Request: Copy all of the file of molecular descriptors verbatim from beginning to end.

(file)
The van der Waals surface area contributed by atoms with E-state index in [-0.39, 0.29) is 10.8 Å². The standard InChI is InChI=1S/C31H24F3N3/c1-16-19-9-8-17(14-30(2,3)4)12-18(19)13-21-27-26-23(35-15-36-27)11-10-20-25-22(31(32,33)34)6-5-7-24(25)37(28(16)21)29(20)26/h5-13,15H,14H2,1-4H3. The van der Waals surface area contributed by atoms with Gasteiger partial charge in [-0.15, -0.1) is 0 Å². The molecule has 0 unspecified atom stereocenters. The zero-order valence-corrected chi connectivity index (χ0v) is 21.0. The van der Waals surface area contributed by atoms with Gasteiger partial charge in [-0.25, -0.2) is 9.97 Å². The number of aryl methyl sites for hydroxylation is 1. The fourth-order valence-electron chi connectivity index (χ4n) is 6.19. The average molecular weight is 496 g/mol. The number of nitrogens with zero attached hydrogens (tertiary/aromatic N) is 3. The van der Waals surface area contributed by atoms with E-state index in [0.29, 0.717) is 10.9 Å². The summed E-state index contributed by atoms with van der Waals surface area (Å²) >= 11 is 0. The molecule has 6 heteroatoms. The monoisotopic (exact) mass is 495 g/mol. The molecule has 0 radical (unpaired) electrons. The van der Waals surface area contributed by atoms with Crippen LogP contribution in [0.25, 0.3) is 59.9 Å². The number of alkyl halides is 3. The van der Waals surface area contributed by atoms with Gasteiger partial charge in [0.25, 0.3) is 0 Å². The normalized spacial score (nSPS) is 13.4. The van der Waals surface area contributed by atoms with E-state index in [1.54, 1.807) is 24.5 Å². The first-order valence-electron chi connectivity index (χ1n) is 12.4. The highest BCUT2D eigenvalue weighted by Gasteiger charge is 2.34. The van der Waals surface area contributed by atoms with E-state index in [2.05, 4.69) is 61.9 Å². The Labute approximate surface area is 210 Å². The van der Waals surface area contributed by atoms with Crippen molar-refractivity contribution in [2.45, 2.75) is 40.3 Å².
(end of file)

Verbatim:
The van der Waals surface area contributed by atoms with E-state index in [-0.39, 0.29) is 10.8 Å². The standard InChI is InChI=1S/C31H24F3N3/c1-16-19-9-8-17(14-30(2,3)4)12-18(19)13-21-27-26-23(35-15-36-27)11-10-20-25-22(31(32,33)34)6-5-7-24(25)37(28(16)21)29(20)26/h5-13,15H,14H2,1-4H3. The van der Waals surface area contributed by atoms with Gasteiger partial charge in [-0.15, -0.1) is 0 Å². The molecule has 0 unspecified atom stereocenters. The zero-order valence-corrected chi connectivity index (χ0v) is 21.0. The van der Waals surface area contributed by atoms with Gasteiger partial charge in [-0.25, -0.2) is 9.97 Å². The number of aryl methyl sites for hydroxylation is 1. The fourth-order valence-electron chi connectivity index (χ4n) is 6.19. The average molecular weight is 496 g/mol. The number of nitrogens with zero attached hydrogens (tertiary/aromatic N) is 3. The van der Waals surface area contributed by atoms with E-state index in [0.29, 0.717) is 10.9 Å². The summed E-state index contributed by atoms with van der Waals surface area (Å²) >= 11 is 0. The molecule has 6 heteroatoms. The monoisotopic (exact) mass is 495 g/mol. The molecule has 0 radical (unpaired) electrons. The van der Waals surface area contributed by atoms with Crippen LogP contribution in [0.25, 0.3) is 59.9 Å². The number of alkyl halides is 3. The van der Waals surface area contributed by atoms with Gasteiger partial charge in [0.25, 0.3) is 0 Å². The normalized spacial score (nSPS) is 13.4. The van der Waals surface area contributed by atoms with E-state index in [1.54, 1.807) is 24.5 Å². The first-order valence-electron chi connectivity index (χ1n) is 12.4. The highest BCUT2D eigenvalue weighted by Gasteiger charge is 2.34. The van der Waals surface area contributed by atoms with E-state index in [2.05, 4.69) is 61.9 Å². The Labute approximate surface area is 210 Å². The van der Waals surface area contributed by atoms with Crippen molar-refractivity contribution in [2.45, 2.75) is 40.3 Å².